4. Tinea cruris: Tinea of the groin (“jock itch“) tends to have a reddish-brown color and extends from the folds of the groin down onto one or both thighs. Other conditions that can mimic tinea cruris include yeast infections, psoriasis, and intertrigo, a chafing rash which results from the skin rubbing against the skin.
    5. Tinea faciei (faciale): ringworm on the face except in the area of the beard. On the face, ringworm is rarely ring shaped. Characteristically, it causes red, scaly patches with indistinct edges.
    6. Tinea manus: ringworm involving the hands, particularly the palms and the spaces between the fingers. It typically causes thickening (hyperkeratosis) of these areas, often on only one hand. Tinea manus is a common companion of tinea pedis (ringworm of the feet). It is also called tinea manuum.

How is ringworm diagnosed?

Often, the diagnosis of ringworm is obvious from its location and appearance. Otherwise, skin scrapings for microscopic examination and a culture of the affected skin can establish the diagnosis of ringworm. If the diagnosis is unclear, a potassium hydroxide (KOH) preparation of a skin scraping can be reviewed under the microscope to confirm the diagnosis of a fungal dermatophyte infection. If a dermatophyte infection is present and the skin problem is misdiagnosed, inappropriate treatment might be prescribed that could actually worsen the infection.

What is the treatment for ringworm?

Antifungal medications are used to cure ringworm. Ringworm can be treated topically (with external applications) or systemically (for example, with oral medications):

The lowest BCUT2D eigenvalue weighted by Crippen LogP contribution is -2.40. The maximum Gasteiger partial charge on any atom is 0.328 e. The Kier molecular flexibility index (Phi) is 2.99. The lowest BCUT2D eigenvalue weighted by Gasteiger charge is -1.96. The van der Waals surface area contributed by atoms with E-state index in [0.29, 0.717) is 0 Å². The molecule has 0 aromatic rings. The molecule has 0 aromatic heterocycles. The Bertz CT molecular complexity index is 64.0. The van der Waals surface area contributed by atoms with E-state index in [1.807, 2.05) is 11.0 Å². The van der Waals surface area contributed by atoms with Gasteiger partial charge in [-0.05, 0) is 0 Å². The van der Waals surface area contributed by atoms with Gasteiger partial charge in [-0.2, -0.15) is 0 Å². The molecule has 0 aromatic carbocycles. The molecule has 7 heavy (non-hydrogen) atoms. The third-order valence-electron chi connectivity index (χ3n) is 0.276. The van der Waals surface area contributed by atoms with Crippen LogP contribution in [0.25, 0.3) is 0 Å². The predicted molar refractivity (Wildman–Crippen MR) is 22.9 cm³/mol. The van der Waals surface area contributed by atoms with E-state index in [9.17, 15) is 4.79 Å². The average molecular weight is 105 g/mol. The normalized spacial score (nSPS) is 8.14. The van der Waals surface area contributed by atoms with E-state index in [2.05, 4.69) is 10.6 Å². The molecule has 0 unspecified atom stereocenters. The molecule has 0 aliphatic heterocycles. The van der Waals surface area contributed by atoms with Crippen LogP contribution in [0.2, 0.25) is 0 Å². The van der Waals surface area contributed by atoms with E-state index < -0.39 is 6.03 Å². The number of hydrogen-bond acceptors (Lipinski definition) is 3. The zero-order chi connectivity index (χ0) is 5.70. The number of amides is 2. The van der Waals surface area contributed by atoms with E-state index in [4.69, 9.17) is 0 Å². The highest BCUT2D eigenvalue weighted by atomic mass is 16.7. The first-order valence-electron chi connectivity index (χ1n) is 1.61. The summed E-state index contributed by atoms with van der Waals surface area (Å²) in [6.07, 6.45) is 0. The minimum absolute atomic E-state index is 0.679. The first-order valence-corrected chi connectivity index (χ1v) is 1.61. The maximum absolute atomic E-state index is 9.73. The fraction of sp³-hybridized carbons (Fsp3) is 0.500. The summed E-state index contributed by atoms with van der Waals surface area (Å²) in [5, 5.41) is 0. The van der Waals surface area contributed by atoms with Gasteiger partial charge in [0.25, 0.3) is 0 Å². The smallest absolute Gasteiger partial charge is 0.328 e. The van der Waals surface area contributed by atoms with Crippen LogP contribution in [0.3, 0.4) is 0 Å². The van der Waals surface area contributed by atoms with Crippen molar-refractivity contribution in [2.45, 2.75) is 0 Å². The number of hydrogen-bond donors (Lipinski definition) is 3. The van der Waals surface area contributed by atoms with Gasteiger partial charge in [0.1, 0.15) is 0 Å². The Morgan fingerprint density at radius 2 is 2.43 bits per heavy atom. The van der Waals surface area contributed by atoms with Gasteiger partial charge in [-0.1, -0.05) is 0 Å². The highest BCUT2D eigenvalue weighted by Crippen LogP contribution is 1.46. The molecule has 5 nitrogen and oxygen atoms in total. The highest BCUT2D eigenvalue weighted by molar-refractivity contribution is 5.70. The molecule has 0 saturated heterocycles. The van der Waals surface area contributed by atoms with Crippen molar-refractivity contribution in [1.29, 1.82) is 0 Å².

Topical treatment: When fungus affects the skin of the body or the groin, many antifungal creams can clear the condition in around two weeks. Examples of such preparations include those that contain clotrimazole (Cruex cream, Desenex cream, Lotrimin cream, lotion, and solution), miconazole (Monistat-Derm cream), ketoconazole (Nizoral cream), econazole (Spectazole), naftifine (Naftin), and terbinafine (Lamisil cream and solution). These treatments are effective for many cases of foot fungus as well. Many of these antifungal creams are available as over-the-counter preparations. It is usually necessary to use topical medications for at least two weeks.
Systemic treatment: Some fungal infections do not respond well to external applications. Examples include scalp fungus and fungus of the nails. To penetrate these areas and in cases of particularly severe or extensive disease, oral medications can be used.
For a long time, the only effective antifungal tablet was griseofulvin (Fulvicin, Grifulvin, and Gris-PEG). Now, other agents are available that are both safer and more effective. These include terbinafine, itraconazole
(Sporanox), and fluconazole (Diflucan). Oral medications are usually given for a three-month course.

How can ringworm be prevented?

Conventional wisdom holds that minimizing sweat and moisture can help prevent fungal infections. Common recommendations along these lines are for men to wear boxer shorts, for women to avoid panty hose, and so forth. Whether these measures, some of which are quite difficult to implement, are really worth all of the effort is open to question.
You can also take steps to prevent transmission of ringworm infections. Do not share clothing, towels, hairbrushes, combs, hair accessories, or other personal care items. Wearing sandals or shoes in gyms, locker rooms, and at pools can help reduce your chances of contracting athlete’s foot. You should avoid touching pets that have signs of ringworm (typically bald spots).

From: Medicinenet.com